Dear U.S. Secretary John B. King, Jr.: Write regulations for the Every Student Succeeds Act that poor kids get the federal funds they were intended to get and don't back down from the fight over supplement-not-supplant, nine Democratic senators, including Sen. Bernie Sanders, say.


The White House has issued a report that outlines what it sees as its greatest hits in K-12, including new energy around early childhood education and STEM teachers.


"There's a new sense of urgency in the country of talking about race and class," King told an audience at the Education Writers Association conference on Monday.


The number one thing that advocates, education wonks, and reporters are watching this spring: How will the U.S. Department of Education decide to regulate on accountability for the Every Student Succeeds Act?


North Carolina New Schools was the first i3 grantee to go from the "validation" level—for programs with some evidence to back them up—to the Scale Up, for proven approaches ready to go big.


There's a lot of disagreement about what possible ESSA spending regulations could cost. But there have been a couple of attempts to put a price tag on the proposal to make spending between rich and poor schools more equal.


The No Child Left Behind Act was a huge mistake, standardized testing isn't worth believing in, and teachers should be more respected and better paid than they are, according to Jane Sanders, a social worker and academic and the wife of Sen. Bernie Sanders.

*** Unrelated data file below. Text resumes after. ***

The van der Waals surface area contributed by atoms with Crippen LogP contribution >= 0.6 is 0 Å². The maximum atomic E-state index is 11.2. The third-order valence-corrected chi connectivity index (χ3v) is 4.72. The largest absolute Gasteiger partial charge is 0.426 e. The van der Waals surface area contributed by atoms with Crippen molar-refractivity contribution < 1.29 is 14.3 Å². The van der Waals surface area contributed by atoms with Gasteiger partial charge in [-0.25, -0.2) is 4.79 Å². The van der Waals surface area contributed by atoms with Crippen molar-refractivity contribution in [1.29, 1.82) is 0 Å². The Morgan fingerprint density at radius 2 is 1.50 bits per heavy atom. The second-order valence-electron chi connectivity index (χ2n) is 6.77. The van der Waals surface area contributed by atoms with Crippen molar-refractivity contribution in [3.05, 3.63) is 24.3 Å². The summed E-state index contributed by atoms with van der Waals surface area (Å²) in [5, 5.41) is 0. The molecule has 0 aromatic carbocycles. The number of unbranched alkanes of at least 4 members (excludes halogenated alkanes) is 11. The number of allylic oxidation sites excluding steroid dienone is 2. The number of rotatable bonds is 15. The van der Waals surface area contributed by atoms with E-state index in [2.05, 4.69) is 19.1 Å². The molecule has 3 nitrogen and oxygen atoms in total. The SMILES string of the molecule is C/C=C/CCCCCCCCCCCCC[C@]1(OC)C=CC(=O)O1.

Earlier this month, the House Oversight and Government Reform Committee approved the bill, which is sponsored by Rep. Jason Chaffetz, R-Utah


The backdrop for this is the tetchy debate over "supplement-not-supplant." That part of ESSA requires federal money not to be used to fill gaps left by state and local funding systems.


The law's lead authors in the House—Reps. John Kline, R-Minn., the chairman of the House education committee, and Bobby Scott, the top Democrat—sent a letter to lawmakers who oversee K-12 spending asking for full funding—$1.6 billion or more—for a new flexible spending program.


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